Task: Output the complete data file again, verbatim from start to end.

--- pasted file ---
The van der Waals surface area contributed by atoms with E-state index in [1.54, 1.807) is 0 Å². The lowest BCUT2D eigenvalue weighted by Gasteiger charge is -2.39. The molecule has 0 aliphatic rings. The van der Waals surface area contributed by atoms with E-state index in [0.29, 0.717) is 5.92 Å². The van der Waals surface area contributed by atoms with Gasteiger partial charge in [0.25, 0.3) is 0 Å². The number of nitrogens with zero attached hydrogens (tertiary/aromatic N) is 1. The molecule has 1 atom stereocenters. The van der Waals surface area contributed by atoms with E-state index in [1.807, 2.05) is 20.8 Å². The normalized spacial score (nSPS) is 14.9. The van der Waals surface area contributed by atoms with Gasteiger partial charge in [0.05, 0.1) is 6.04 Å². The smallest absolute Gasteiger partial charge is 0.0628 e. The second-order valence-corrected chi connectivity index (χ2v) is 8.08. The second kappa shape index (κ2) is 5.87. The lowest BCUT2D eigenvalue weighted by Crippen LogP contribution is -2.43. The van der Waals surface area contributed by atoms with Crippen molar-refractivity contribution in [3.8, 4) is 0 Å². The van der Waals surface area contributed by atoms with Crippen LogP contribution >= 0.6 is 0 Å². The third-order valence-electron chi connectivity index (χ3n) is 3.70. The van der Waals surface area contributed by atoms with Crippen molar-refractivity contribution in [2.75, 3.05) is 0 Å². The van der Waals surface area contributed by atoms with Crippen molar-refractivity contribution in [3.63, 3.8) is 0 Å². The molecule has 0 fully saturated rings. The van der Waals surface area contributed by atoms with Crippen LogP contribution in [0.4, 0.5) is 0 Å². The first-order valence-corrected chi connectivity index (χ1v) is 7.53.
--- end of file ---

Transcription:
The van der Waals surface area contributed by atoms with E-state index in [1.54, 1.807) is 0 Å². The lowest BCUT2D eigenvalue weighted by Gasteiger charge is -2.39. The molecule has 0 aliphatic rings. The van der Waals surface area contributed by atoms with E-state index in [0.29, 0.717) is 5.92 Å². The van der Waals surface area contributed by atoms with Gasteiger partial charge in [0.25, 0.3) is 0 Å². The number of nitrogens with zero attached hydrogens (tertiary/aromatic N) is 1. The molecule has 1 atom stereocenters. The van der Waals surface area contributed by atoms with E-state index in [1.807, 2.05) is 20.8 Å². The normalized spacial score (nSPS) is 14.9. The van der Waals surface area contributed by atoms with Gasteiger partial charge in [0.05, 0.1) is 6.04 Å². The smallest absolute Gasteiger partial charge is 0.0628 e. The second-order valence-corrected chi connectivity index (χ2v) is 8.08. The second kappa shape index (κ2) is 5.87. The lowest BCUT2D eigenvalue weighted by Crippen LogP contribution is -2.43. The van der Waals surface area contributed by atoms with Crippen molar-refractivity contribution in [3.8, 4) is 0 Å². The van der Waals surface area contributed by atoms with Crippen LogP contribution >= 0.6 is 0 Å². The third-order valence-electron chi connectivity index (χ3n) is 3.70. The van der Waals surface area contributed by atoms with Crippen molar-refractivity contribution in [2.75, 3.05) is 0 Å². The van der Waals surface area contributed by atoms with Crippen molar-refractivity contribution in [3.63, 3.8) is 0 Å². The molecule has 0 fully saturated rings. The van der Waals surface area contributed by atoms with Crippen LogP contribution in [0.4, 0.5) is 0 Å². The first-order valence-corrected chi connectivity index (χ1v) is 7.53.